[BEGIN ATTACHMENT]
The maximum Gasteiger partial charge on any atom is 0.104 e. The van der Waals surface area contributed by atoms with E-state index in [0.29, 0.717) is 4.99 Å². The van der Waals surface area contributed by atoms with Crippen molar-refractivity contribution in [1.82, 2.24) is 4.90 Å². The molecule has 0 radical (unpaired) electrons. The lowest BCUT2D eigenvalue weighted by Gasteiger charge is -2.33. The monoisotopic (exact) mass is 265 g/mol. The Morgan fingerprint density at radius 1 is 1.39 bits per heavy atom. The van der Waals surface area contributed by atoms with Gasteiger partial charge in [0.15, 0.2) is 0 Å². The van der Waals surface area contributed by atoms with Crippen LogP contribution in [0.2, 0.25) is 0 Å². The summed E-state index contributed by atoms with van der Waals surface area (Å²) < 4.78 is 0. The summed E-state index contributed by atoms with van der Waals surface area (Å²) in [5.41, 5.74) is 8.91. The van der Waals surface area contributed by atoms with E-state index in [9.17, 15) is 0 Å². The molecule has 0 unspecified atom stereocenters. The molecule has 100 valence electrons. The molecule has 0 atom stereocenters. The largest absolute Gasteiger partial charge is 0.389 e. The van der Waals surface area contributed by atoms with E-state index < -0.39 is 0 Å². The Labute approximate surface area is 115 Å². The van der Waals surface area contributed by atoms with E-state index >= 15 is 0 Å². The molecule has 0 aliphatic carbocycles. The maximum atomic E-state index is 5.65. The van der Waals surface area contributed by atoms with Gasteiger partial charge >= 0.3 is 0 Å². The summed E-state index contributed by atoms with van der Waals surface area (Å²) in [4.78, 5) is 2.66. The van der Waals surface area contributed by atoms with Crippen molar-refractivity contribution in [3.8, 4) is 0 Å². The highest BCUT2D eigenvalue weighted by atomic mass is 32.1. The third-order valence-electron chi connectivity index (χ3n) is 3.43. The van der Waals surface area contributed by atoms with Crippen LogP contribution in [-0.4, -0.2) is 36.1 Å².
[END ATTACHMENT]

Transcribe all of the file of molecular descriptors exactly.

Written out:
The maximum Gasteiger partial charge on any atom is 0.104 e. The van der Waals surface area contributed by atoms with E-state index in [0.29, 0.717) is 4.99 Å². The van der Waals surface area contributed by atoms with Crippen molar-refractivity contribution in [1.82, 2.24) is 4.90 Å². The molecule has 0 radical (unpaired) electrons. The lowest BCUT2D eigenvalue weighted by Gasteiger charge is -2.33. The monoisotopic (exact) mass is 265 g/mol. The Morgan fingerprint density at radius 1 is 1.39 bits per heavy atom. The van der Waals surface area contributed by atoms with Gasteiger partial charge in [0.15, 0.2) is 0 Å². The van der Waals surface area contributed by atoms with Crippen LogP contribution in [0.2, 0.25) is 0 Å². The summed E-state index contributed by atoms with van der Waals surface area (Å²) < 4.78 is 0. The summed E-state index contributed by atoms with van der Waals surface area (Å²) in [5.41, 5.74) is 8.91. The van der Waals surface area contributed by atoms with E-state index in [9.17, 15) is 0 Å². The molecule has 0 unspecified atom stereocenters. The molecule has 100 valence electrons. The molecule has 0 atom stereocenters. The largest absolute Gasteiger partial charge is 0.389 e. The van der Waals surface area contributed by atoms with E-state index < -0.39 is 0 Å². The Labute approximate surface area is 115 Å². The van der Waals surface area contributed by atoms with E-state index >= 15 is 0 Å². The molecule has 0 aliphatic carbocycles. The maximum atomic E-state index is 5.65. The van der Waals surface area contributed by atoms with Gasteiger partial charge >= 0.3 is 0 Å². The summed E-state index contributed by atoms with van der Waals surface area (Å²) in [4.78, 5) is 2.66. The van der Waals surface area contributed by atoms with Crippen molar-refractivity contribution in [3.8, 4) is 0 Å². The highest BCUT2D eigenvalue weighted by atomic mass is 32.1. The third-order valence-electron chi connectivity index (χ3n) is 3.43. The van der Waals surface area contributed by atoms with Crippen LogP contribution in [-0.4, -0.2) is 36.1 Å².